Chi Thermal Hair Straightener Treatment

by KC Hernandez

Derived from a Japanese straightening technique, the Farouk Chi Straightening system is the American version of thermal reconditioning. Chi combines silk, keratin, ionic and ceramic technology to straighten hair permanently. The expensive and lengthy process is done in a salon and claims to save you time in the long term.

Thermal reconditioning

Also known as Japanese hair straightening, thermal reconditioning uses high heat and chemicals to break the hair's natural disulfide bonds. The number of disulfide bonds dictates hair's curliness. These bonds hold together the hair's main protein called keratin.

Chi process

The Chi thermal reconditioning process consists of spraying clean hair with the Chi Keratin mist and applying the silk infusion serum, drying the hair, applying the chemical solution which breaks the disulfide bonds, then rinsing it out. Another silk infusion and Chi conditioner is added to the hair and followed by a blow dry. The last steps include straightening at high heat (above 350 degrees) with the Chi flat iron, applying neutralizer, then washing, conditioning, drying and ironing again.

Alternative

If you only want temporarily straight hair, you can opt for the at-home treatment using the Chi Thermal Protection Spray, silk infusion and flat iron. Other Chi thermal products include a conditioner and polisher, and the line contains various products that you can combine.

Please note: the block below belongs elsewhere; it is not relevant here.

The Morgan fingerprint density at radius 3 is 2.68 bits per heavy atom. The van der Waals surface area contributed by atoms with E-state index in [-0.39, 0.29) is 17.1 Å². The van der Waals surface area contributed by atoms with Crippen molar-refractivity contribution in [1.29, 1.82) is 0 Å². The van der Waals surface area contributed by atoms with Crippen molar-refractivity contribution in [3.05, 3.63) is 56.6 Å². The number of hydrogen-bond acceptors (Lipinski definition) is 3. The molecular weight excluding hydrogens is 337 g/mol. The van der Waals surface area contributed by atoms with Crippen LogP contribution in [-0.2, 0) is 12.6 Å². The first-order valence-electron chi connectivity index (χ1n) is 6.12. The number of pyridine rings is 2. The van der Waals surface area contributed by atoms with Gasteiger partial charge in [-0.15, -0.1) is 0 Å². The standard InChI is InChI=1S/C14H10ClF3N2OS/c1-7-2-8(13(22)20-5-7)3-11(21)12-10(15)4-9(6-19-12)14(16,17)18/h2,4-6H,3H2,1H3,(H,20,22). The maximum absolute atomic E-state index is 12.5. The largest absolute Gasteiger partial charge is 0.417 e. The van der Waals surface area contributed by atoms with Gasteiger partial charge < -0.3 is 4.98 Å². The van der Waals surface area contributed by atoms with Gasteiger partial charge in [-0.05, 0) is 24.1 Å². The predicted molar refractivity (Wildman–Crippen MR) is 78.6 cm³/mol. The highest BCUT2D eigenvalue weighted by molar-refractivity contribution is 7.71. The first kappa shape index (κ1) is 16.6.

Benefits

Because the chemical treatment has broken and rearranged the hair's chemical bonds, hair remains straight for several months. Some clients require less daily maintenance with blow drying and flat irons after the lengthy (more than 5 hour) process.

Limitations

Japanese thermal reconditioning can't be used on color treated, chemically relaxed or permed hair. New root growth requires touch ups with the same process. Because chemicals and high heat are used, hair damage may ensue, especially with repeated treatments.

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About the Author

K.C. Hernandez has covered real estate topics since 2009. She is a licensed real estate salesperson in San Diego since 2004. Her articles have appeared in community newspapers but her work is mostly online. Hernandez has a Bachelor of Arts in English from UCLA and works as the real estate expert for Demand Media Studios.